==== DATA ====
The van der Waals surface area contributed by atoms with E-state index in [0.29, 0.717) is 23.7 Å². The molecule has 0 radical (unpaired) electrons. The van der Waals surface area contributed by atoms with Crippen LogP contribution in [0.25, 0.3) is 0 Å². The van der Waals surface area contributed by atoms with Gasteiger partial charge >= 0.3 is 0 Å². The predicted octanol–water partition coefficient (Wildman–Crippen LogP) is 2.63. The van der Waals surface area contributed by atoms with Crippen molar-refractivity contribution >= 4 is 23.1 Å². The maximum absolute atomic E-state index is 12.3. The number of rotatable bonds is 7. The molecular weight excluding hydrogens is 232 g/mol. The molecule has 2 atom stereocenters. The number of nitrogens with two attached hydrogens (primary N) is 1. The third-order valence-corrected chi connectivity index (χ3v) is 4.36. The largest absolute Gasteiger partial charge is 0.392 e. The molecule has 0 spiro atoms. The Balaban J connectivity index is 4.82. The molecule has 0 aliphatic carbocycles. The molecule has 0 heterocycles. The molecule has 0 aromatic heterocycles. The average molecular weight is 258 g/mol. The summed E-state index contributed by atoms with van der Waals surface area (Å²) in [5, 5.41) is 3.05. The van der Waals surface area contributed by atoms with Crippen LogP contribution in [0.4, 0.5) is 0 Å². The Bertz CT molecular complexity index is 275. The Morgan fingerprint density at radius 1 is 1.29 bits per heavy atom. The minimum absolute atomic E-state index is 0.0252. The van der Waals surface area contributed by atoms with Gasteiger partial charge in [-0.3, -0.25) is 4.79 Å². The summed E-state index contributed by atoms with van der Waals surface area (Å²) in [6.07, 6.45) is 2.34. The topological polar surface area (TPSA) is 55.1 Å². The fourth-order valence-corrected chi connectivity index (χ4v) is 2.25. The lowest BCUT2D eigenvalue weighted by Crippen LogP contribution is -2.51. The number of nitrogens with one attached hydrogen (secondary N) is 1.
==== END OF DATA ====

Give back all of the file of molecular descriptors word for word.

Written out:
The van der Waals surface area contributed by atoms with E-state index in [0.29, 0.717) is 23.7 Å². The molecule has 0 radical (unpaired) electrons. The van der Waals surface area contributed by atoms with Crippen LogP contribution in [0.25, 0.3) is 0 Å². The van der Waals surface area contributed by atoms with Gasteiger partial charge >= 0.3 is 0 Å². The predicted octanol–water partition coefficient (Wildman–Crippen LogP) is 2.63. The van der Waals surface area contributed by atoms with Crippen molar-refractivity contribution >= 4 is 23.1 Å². The maximum absolute atomic E-state index is 12.3. The number of rotatable bonds is 7. The molecular weight excluding hydrogens is 232 g/mol. The molecule has 2 atom stereocenters. The number of nitrogens with two attached hydrogens (primary N) is 1. The third-order valence-corrected chi connectivity index (χ3v) is 4.36. The largest absolute Gasteiger partial charge is 0.392 e. The molecule has 0 spiro atoms. The Balaban J connectivity index is 4.82. The molecule has 0 aliphatic carbocycles. The molecule has 0 heterocycles. The molecule has 0 aromatic heterocycles. The average molecular weight is 258 g/mol. The summed E-state index contributed by atoms with van der Waals surface area (Å²) in [5, 5.41) is 3.05. The van der Waals surface area contributed by atoms with Crippen LogP contribution in [0.4, 0.5) is 0 Å². The Bertz CT molecular complexity index is 275. The Morgan fingerprint density at radius 1 is 1.29 bits per heavy atom. The minimum absolute atomic E-state index is 0.0252. The van der Waals surface area contributed by atoms with Gasteiger partial charge in [-0.3, -0.25) is 4.79 Å². The summed E-state index contributed by atoms with van der Waals surface area (Å²) in [6.07, 6.45) is 2.34. The topological polar surface area (TPSA) is 55.1 Å². The fourth-order valence-corrected chi connectivity index (χ4v) is 2.25. The lowest BCUT2D eigenvalue weighted by Crippen LogP contribution is -2.51. The number of nitrogens with one attached hydrogen (secondary N) is 1.